Why is knowledge of Dutch Elm Disease important and why does it affect me?
Well first of all trees help us breath, If that's not enough for you, you may be a fish....
Our trees are a very large part of our Eco system and Elm trees are a big part of that. Here in Manitoba, many Elm trees were planted due to their beautiful canopy and their hardiness. Now we have a large amount of large established beautiful trees in our neighborhoods that we need to protect.
Is my tree an elm tree?
Here is a good example of bark and leaf of a American Elm tree.
Dutch Elm Disease or DED is a tree disease that is found in the vascular system of a elm tree that tends to be fatal.
Now you know your tree is an elm but is it at risk?
- All elms are at risk, but the American Elm is most susceptible.
- Are there trees in your neighborhood that have been affected?
- Has someone in your area transported elm firewood that has been affected?
Does my Elm tree have Dutch Elm Disease?
You will first notice dead branches at the top of your tree, and it will progress down till the tree has no green left. DED is caused by the fungus carried in by the beetles nestled in the tissues that carry water and nutrients to the tree, which ultimately blocks transport of nutrition to the tree's extremities.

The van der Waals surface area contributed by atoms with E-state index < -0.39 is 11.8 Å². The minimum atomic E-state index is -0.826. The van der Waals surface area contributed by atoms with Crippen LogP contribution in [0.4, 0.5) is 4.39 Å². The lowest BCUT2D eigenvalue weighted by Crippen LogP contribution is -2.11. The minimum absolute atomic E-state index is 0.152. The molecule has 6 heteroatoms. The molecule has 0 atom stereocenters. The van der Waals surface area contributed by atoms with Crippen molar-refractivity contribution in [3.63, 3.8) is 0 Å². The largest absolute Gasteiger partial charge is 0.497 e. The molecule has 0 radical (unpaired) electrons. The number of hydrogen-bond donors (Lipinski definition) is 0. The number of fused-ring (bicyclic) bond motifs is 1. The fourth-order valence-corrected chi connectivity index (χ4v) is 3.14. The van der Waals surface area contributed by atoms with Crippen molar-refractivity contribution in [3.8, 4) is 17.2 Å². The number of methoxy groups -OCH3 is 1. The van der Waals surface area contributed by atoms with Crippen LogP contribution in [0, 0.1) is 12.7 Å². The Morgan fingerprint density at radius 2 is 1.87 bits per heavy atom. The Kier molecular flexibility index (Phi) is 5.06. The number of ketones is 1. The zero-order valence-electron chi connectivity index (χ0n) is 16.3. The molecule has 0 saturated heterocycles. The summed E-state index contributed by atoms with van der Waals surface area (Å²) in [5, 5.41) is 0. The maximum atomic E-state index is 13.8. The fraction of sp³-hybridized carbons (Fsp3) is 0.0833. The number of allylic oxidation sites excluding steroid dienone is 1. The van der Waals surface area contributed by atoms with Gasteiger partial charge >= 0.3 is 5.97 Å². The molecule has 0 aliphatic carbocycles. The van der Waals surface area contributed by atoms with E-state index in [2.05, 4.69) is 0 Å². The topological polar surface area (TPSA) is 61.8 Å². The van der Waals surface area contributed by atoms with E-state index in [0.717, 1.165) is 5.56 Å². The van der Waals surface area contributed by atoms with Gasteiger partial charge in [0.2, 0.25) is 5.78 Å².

Dutch Elm Disease (DED) is caused by little fungal spores hitching a ride on the backs of the elm bark beetles. These little guys burrow into the tree making their way into the sapwood, the sapwood is responsible for a means of transportation of nutrients to all areas of the tree. If the beetle is carrying this little fungal spore, it gets dumped off in the xylem(sapwood) of the tree, it multiplies and eventually blocks this nutrition transport system leading to canopy die-back, and ultimately the death of the tree. The first signs are sudden die-back of higher up branches most often on one side without any other explanation as to why this is happening.
Now that I know what's up with Elm trees...
If you know that you have an Elm tree, only get it trimmed at the right time of year.
March 31- Aug 1. of each year is the no trim ban. Don't let anyone tell you that its ok to do it any-other time. No arborist should consider trimming your tree out of season,nor should you.
If you suspect that your tree has Dutch Elm Disease
- Call Sustainable Development - Forests Branch 204-9450-6784
If you are unsure, let us help you out a bit. Feel free to send us an email and we can let you know. We are also in the business of trimming so if you're in need, give us a call well before spring. We would want the cuts on your tree to heal completely before those little beetles get out and are looking for a new home in your tree.
- John and Sheila Gonty